Raubdruckerin – German for pirate printers – have been traveling around Europe turning city streets into printing presses to develop a range of t-shirts, hoodies and bags. The result is fashion not just for the street but from the street.
Taking inspiration from the urban landscape and the often over-looked surfaces of the city, Raubdrucken apply their eco-friendly ink to man-hole covers, grids and patterned streetscapes and relief-print the outcome directly on to the fabric of their line. It is proof that everything can be inspiration for good design, and that beauty and richness can be found in the mundane, the utilitarian or perhaps in this case, the misunderstood.
Founder Emma-France Raff has been experimenting with the urban printing press since 2006, when she started the project with her father Johannes Kohlrusch. Her team has since grown and expanded from Lisbon to their current base in Berlin. Sustainability is a key component of their project, as they employ a manual process that aims to offer an alternative perspective to mass production.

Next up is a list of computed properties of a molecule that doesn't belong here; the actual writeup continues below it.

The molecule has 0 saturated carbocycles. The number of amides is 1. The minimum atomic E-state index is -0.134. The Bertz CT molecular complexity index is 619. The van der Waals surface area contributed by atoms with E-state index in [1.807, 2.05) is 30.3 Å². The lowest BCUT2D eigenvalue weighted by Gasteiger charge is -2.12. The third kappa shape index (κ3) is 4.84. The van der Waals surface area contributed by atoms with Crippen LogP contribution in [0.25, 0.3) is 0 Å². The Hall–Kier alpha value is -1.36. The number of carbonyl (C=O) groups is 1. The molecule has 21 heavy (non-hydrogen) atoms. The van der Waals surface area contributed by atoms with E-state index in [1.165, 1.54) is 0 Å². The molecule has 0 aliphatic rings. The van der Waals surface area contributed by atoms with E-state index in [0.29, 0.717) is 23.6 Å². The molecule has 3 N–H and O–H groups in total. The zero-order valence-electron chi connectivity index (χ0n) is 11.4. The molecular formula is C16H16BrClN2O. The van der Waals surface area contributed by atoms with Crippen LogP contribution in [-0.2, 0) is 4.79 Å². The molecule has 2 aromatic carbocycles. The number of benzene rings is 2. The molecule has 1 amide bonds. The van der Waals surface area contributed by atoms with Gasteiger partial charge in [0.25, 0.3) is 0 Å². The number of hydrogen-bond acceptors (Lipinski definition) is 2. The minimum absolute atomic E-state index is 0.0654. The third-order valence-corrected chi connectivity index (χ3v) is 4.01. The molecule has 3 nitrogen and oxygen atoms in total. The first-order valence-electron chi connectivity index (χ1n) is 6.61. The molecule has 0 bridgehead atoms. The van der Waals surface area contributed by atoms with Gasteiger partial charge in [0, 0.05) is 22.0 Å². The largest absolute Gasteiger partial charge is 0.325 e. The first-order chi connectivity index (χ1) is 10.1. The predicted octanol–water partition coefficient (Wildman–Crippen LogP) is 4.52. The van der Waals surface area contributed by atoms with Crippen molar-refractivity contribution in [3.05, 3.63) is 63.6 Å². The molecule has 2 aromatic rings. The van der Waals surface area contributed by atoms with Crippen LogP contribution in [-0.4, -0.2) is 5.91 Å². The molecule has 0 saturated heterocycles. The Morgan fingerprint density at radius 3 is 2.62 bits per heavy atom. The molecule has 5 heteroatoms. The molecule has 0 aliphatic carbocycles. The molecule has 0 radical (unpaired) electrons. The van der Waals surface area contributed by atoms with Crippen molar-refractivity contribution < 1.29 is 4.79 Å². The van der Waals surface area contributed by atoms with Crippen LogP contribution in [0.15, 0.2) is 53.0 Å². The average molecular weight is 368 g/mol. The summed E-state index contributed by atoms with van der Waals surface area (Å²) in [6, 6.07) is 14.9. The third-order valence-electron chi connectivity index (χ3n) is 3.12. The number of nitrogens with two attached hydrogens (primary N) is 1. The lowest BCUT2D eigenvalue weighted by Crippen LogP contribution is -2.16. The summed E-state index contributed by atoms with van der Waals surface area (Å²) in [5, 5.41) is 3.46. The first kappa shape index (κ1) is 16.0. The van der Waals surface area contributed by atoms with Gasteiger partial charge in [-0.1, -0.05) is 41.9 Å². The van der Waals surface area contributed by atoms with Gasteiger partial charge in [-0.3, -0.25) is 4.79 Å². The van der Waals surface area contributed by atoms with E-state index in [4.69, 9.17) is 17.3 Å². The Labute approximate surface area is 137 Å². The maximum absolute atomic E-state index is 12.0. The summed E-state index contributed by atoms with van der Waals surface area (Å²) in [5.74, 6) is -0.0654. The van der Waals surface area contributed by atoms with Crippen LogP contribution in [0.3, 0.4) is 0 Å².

The procedure takes place on the street in the public eye and is dependent on weather, the time of day and the interest of people passing. This humanizes the project and puts a focus on the idea of exchange – exchange with the city, exchange with the street and exchange with locals and the community. The exchange becomes literal when they run regular “street-printing” workshops that anyone can attend.
Raubdruckerin say their main motivations are “to stimulate our perception regarding the relationship to our surrounding, refine everyday routines, as well as being sensitive to the beauty hidden in the unexpected.”
In some ways, it is like a mapping exercise, a way of documenting a path around a city, which can then be carried around and displayed, something like a clothing tattoo. It questions the relationship between hard and soft, when the usually rigid, gritty urban condition becomes fluid, move-able and sculpted by the shape of a body, or the contents of a bag. This kind of urban-rogue approach to design offers a creative and unique way to interpret a city and a challenge to normative modes of inspiration and production.
In any case, it’s fair to say that man-hole covers have never looked so good.
Editor's Note: Given the large volume of interest in their products, Raubdruckerin has asked us to note that they are sold out and stretched to capacity right now. While they are adjusting to demand, ArchDaily requests that readers exercise patience and understanding!
News via: Raubdruckerin